Today’s doodle of Google is dedicated to Japanese scientist Michiyo Tsujimura. Today is the 133rd birth anniversary of Michio Sujimura, on the special occasion of which Google has presented its special doodle dedicated to him. In this Google Doodle, you will see a female scientist who is Michio… doing research in the lab. Let me tell you, Michio Sujimura is known for inventing green tea. He was awarded the Agricultural Science Prize in Japan in 1956 for his in-depth studies on green tea.
In this doodle, you will see a female scientist who is Michio.
As soon as you open Google’s home page to do some search this morning, you’ll see a special Google doodle dedicated to Michiyo Tsujimura. In this doodle, you will see a female scientist who is Michio… doing research in the lab. Along with them, things like a cup of green tea, happy green tea, and notepad are depicted.
Michio Tsujimura was born on 17 September 1888 in Japan. After finishing his schooling, he decided that he wanted to make a career as a scientist. After graduation, she worked for a few years as a teacher and then as an assistant at Hokkaido Imperial University’s laboratory.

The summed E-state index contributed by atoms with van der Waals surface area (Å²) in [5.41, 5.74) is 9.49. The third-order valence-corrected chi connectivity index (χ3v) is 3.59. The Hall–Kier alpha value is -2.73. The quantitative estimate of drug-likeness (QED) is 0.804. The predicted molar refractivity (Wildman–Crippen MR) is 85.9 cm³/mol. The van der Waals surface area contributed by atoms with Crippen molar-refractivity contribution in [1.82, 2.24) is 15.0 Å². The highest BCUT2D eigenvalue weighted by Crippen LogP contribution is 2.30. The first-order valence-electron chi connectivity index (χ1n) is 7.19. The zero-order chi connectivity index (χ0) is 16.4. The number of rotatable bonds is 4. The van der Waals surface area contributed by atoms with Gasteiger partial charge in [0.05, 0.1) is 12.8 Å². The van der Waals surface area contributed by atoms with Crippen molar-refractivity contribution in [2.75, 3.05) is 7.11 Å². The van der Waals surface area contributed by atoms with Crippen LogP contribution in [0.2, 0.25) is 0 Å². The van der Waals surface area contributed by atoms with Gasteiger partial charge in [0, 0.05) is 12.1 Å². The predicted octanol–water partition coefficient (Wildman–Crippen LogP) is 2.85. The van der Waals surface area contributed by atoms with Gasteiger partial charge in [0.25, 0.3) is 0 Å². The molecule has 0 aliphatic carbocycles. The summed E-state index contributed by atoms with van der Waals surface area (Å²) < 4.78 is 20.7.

Sitaro Miura, discovered a natural source of vitamin C, which is green tea.
She then started working in another lab, this time under Dr. Umetaro Suzuki, a doctor of agriculture who is known for her discovery of Vitamin B1. Working under him, Sujimura, along with his assistant Sitaro Miura, discovered a natural source of vitamin C, which is green tea. Since this research, the export of green tea in America has started increasing rapidly.
In 1932 she became a woman with a doctorate in agriculture from Tokyo Imperial University. In addition to her research, Dr. Sujimura made history as a teacher by becoming the Dean of the Faculty of Home Economics at Tokyo Women’s Higher Normal School.
Today’s Google Doodle Honors the Man That Created the First Animation Ever.
Today’s Google Doodle commemorates Joseph Plateaus’ 218th birthday. Google. Plateau researched visual perception, which led to the phénakistiscope, the world’s first animation device—and the first time a moving image was ever shown
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